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If theactually bolt broke off....well...i think you need to replace the part behind the brake disk. So if your not all that familliar with brake work you might as well take it to the dealer.
I don't think its extremely all that unsafe to drive withought that bolt...you will just screw up your tire, and maybe your alignment, and possibly your wheel too. And it might also be possible to rattle that wheel so much to cause further damage.
I wouldn't drive withought that bolt...unless its just to the dealer to get it fixed but thats just me.
2005 BSP tC - 6-disc In Dash
1988 Red RX7 GTU - Not Stock at all.
You're fine to drive on 4 lug nuts on a 5 bolt pattern. I'm yet to remove the wheels and the discs (brake, that is) so I have no idea how hard it is on these cars. If you have the right tools (read a good pulley) you should be able to do it quite easily on a car with disc brakes (so it won't matter if it's front or rear except for maybe the clearance).
A shop should be able to do for around $400, I imagine. It sucks 'cause the part is only like $10, LOL
If you want to avoid breaking studs in the future either use an air gun or a cross shaped lug wrench. The problem with REMOVING bolts with a torque wrench or single lug wrench tire iron is the uneven side pressure exerted on the studs......el-snappo. Usually the lug nuts sieze up to some extent normally, requiring 100-150 pounds of torque to remove them at times.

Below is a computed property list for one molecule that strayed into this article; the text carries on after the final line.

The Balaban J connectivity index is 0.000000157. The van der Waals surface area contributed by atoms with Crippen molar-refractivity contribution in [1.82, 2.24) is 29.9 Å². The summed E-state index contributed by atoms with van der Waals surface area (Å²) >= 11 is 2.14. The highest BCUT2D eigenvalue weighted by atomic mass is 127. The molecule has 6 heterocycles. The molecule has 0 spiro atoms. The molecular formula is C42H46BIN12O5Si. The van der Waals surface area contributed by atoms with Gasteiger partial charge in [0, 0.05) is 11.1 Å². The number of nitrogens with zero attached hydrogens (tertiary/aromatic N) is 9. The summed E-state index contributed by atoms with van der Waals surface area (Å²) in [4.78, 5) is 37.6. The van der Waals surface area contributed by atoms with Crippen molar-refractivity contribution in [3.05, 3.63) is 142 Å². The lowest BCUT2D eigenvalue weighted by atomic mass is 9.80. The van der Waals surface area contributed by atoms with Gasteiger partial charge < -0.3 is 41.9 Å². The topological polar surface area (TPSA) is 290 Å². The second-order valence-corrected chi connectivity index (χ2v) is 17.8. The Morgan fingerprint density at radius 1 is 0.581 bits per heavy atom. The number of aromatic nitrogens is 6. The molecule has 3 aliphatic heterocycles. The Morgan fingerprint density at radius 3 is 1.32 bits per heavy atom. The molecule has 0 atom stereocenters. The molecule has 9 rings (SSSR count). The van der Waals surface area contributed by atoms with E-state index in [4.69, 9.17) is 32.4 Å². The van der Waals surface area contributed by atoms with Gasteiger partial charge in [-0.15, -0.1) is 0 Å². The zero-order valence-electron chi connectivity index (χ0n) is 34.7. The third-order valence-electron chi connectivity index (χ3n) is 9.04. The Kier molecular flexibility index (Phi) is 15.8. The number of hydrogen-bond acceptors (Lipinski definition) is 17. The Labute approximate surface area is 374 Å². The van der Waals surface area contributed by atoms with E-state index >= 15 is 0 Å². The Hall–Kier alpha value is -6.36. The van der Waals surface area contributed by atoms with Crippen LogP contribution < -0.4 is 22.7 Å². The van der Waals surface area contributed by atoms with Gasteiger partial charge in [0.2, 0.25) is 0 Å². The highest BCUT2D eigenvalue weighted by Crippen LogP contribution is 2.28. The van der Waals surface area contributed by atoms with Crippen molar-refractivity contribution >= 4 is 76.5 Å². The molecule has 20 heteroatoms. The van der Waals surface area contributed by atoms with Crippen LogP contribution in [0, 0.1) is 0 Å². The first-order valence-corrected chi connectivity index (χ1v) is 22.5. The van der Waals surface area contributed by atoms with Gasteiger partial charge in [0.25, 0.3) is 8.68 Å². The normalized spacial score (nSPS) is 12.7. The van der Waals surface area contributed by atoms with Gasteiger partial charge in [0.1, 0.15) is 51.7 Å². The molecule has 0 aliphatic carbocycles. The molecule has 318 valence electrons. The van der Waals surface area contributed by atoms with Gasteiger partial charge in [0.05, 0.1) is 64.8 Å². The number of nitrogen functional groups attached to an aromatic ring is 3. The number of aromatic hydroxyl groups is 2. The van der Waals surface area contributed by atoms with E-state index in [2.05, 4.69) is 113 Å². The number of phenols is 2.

Using the torque wrench or normal iron for re-installing is O.K. 'cause you're using less torque.
Also, the side benefit of using a torque wrench is that keeping even pressure on your wheels and rotors WILL actually help to keep the rotors from warping, usually........ not always however.
I was using a real torque wrench.. I hat eto say it's defective.. I've had my tC for almost a yeat and have 15K on it.
Well, I got it fixed. I called the dealership and the "stud" was about $3. I jacked it back up, took the wheel off, removed the calipers, and tapped the broken bolt through the other side.
Getting the new bolt in was a bit of a pain because of the dust shield, but I bent it a little and managed to get the new stud in.
Hammered it in, put the wheels back on a torqued it and I'm all set.
good to see that you got it fixed. what i would have done was just put the stud in and use a bunch of washers and a lug nut. tighten the lug nut until it pulls the stud through. worked for me. much faster and easier than trying to hammer it in
keep it on the track and off the road.
"friends don't let friends drive stock"
I think in need to call 1-800-admit-it... I think i have boost addiction...